Fujifilm brought out the big guns at the Police Museum in New York City today, officially unveiling the company's new FinePix S3 Pro UVIR digital SLR which is specially designed to capture images at Ultraviolet (UV) and Infrared (IR) wavelengths. Law enforcement officials on hand at the event hailed the new camera as another tool for fighting crime.
"When I was first handed this camera, if I didn't have a bad back, I would have been doing cartwheels," said Michael Brooks, owner of Brooks Photographic Imaging, a law enforcement photography consultancy. "With this camera, I was able to do 12 document examinations in about a hour, which normally would have taken a week."
Brooks explained that UV and IR photography is frequently used in law enforcement to see if a document, such as a check, has been altered or forged. In a short demonstration, he showed how the S3 Pro UVIR was able to detect the presence of two types of black ink -- indistinguishable to the naked eye -- on a bogus check.
The S3 Pro UVIR, which will be available at the end of the month for $1799, was created to answer an "extreme need" for UV and IR photography from law enforcement, the medical and science communities, and art photographers, said Darin Pepple, marketing manager of the Electronic Imaging Division for Fuji.
"We found that with a very simple modification to our technology, we can provide them with exactly what they need," Pepple said. "Basically we took the Super CCD in the camera, removed the filter that protects the CCD from Ultraviolet and IR light, and the camera produced a wonderful signature for Ultraviolet and Infrared light."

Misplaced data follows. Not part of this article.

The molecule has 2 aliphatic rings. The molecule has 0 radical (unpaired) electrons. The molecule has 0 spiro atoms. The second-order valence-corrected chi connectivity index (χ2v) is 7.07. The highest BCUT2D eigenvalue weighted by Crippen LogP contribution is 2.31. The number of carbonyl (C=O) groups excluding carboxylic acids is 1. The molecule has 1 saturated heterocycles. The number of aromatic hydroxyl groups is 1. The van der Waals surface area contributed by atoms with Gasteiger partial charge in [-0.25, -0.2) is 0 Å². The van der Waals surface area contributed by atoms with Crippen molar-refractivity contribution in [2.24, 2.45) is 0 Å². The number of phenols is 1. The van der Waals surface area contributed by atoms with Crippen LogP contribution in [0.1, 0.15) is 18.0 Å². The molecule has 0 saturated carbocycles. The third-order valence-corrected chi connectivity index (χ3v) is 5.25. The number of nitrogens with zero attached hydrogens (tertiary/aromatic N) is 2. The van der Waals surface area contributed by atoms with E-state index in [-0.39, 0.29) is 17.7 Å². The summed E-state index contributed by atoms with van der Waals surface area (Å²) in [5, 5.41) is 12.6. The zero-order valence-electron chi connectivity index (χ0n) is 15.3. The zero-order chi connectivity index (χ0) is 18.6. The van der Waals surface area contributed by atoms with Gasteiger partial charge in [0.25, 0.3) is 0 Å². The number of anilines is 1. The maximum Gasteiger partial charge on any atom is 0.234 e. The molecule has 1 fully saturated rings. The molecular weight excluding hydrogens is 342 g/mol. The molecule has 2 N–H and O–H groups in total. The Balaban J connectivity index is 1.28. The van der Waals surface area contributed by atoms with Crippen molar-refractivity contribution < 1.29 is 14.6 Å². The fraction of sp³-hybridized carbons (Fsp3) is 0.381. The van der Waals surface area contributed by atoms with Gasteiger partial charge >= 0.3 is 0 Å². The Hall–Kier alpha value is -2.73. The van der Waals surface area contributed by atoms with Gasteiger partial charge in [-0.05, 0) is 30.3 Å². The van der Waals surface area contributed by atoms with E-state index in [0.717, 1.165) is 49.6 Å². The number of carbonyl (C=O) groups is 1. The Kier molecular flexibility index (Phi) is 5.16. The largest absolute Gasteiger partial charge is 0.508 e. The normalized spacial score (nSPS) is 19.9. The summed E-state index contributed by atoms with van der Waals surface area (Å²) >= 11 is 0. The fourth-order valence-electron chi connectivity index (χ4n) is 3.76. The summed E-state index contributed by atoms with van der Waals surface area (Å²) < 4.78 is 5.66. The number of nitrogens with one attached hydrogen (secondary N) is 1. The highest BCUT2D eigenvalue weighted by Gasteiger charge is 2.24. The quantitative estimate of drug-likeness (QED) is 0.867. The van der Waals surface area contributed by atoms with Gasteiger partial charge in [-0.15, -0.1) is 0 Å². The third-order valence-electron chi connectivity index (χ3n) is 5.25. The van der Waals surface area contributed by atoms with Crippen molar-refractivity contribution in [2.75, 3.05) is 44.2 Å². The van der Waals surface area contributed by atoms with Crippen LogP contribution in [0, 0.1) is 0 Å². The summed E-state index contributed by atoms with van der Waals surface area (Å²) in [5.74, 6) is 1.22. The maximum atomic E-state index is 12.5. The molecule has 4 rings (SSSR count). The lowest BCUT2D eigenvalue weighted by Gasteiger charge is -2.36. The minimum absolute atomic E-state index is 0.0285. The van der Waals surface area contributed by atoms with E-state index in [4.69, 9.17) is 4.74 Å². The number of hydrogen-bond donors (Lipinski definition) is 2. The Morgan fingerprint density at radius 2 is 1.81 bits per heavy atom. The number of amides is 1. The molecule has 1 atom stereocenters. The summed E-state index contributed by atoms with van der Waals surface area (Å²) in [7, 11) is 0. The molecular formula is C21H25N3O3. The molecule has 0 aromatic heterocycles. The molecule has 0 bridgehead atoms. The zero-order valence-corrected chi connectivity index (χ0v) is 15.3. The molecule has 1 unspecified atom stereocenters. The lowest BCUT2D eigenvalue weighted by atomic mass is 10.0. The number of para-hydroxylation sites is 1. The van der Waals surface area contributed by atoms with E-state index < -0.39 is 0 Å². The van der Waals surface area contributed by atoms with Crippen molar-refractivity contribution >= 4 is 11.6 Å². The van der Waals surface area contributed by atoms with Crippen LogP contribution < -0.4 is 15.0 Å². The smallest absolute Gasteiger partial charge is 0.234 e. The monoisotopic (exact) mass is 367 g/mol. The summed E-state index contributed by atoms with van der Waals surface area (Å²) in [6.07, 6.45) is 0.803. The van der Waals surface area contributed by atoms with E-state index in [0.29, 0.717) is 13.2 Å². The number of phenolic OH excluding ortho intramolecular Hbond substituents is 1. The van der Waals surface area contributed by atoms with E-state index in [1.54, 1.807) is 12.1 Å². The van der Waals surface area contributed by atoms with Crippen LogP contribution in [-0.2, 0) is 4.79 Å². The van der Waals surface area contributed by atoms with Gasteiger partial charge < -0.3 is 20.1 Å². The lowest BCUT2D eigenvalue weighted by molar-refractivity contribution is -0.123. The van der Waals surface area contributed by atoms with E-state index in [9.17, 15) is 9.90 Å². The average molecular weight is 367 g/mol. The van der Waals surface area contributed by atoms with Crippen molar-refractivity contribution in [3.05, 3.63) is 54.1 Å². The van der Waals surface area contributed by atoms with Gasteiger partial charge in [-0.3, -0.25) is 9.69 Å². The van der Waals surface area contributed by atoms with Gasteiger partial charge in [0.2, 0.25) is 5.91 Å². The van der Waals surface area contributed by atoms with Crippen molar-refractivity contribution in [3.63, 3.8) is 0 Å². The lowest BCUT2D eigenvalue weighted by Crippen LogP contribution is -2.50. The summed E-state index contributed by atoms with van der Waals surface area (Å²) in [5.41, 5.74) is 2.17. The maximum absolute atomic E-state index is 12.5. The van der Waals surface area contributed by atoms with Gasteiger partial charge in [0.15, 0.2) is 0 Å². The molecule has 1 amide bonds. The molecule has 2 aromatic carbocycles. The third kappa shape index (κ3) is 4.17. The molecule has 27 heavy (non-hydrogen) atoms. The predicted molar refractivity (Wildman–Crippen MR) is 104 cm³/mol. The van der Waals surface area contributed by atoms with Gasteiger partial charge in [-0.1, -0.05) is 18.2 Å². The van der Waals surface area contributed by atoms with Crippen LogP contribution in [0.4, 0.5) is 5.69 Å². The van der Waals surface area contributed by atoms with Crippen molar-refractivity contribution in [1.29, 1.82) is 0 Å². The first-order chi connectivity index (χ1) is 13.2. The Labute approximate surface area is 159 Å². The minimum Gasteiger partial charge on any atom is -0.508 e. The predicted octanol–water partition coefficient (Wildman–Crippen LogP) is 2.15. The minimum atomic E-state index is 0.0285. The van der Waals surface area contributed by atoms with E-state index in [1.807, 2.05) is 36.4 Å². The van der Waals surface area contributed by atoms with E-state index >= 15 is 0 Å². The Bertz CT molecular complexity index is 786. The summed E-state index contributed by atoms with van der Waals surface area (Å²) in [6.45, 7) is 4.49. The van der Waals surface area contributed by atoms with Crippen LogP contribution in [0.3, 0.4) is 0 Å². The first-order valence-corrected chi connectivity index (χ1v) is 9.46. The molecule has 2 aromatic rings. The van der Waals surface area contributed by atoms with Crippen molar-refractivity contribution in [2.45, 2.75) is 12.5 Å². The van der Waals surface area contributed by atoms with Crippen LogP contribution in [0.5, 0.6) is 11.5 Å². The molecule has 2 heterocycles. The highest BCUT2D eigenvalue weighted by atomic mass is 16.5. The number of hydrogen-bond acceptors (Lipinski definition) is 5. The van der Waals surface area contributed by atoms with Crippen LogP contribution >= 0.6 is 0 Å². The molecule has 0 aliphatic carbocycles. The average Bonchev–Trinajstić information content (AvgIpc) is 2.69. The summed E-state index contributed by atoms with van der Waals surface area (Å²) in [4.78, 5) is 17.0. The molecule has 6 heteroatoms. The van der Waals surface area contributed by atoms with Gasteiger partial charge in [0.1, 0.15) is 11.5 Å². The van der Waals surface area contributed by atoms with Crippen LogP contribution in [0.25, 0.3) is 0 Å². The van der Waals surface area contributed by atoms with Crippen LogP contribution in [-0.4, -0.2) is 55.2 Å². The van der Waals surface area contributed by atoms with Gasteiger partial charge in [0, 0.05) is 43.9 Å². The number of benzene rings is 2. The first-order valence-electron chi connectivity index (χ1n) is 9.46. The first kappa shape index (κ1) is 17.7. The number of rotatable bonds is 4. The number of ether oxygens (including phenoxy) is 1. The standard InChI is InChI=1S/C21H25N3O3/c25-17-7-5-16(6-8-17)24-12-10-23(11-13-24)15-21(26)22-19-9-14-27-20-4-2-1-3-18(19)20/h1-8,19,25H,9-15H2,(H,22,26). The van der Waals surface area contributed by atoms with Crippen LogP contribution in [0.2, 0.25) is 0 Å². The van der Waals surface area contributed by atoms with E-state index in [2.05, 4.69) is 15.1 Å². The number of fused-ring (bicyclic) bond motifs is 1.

Though modifications to existing Digital SLRs from third party groups to make them Infrared capable have been available for years, those changes usually invalidate the camera's warranty. With the S3 Pro UVIR, Fuji has created the first production camera on the market that can capture Ultraviolet and Infrared photographs.
(photo by Dan Havlik)
Police department consultant Jason Guffey shows off a bullet-riddled shirt used to demonstrate the S3 Pro UVIR's ability to detect clues in crime scene investigations.
In addition to being able to detect alterations in documents, the S3 Pro UVIR -- which like the standard S3 Pro features a live CCD previewing feature -- can be used to detect evidence such as gun shot residue and blood stains. IR photography is also helpful in nighttime surveillance
Jason Guffey, a police department consultant on crime scene investigations, demonstrated how the S3 Pro UVIR was able detect hidden blood spots on a black sock and additional clues from a t-shirt with a gaping bullet hole in the chest.
"See the burn pattern around the hole?," Guffey said pointing to an image of the shirt during the demo. "With the camera, you can see that the shot came from a close proximity. These are things an Infrared camera is helping us with -- physical evidence."
Noticeably absent from the discussion of the S3 Pro UVIR -- perhaps due to the choice of venue and speakers -- was more detail on the camera's applications for arts photography. Arts photographers have long asked for an IR-capable camera that can produce images similar to the otherworldly B&W look of photos shot with Infrared film. Whether the S3 Pro UVIR will answer that call remains to be seen.
Aside from the UV/IR functions, most of the features on the S3 Pro UVIR are similar to the S3 Pro model including a SuperCCD SRII image that delivers 6.17 megapixels of effective resolution, an extended dynamic range, and a Nikon lens mount.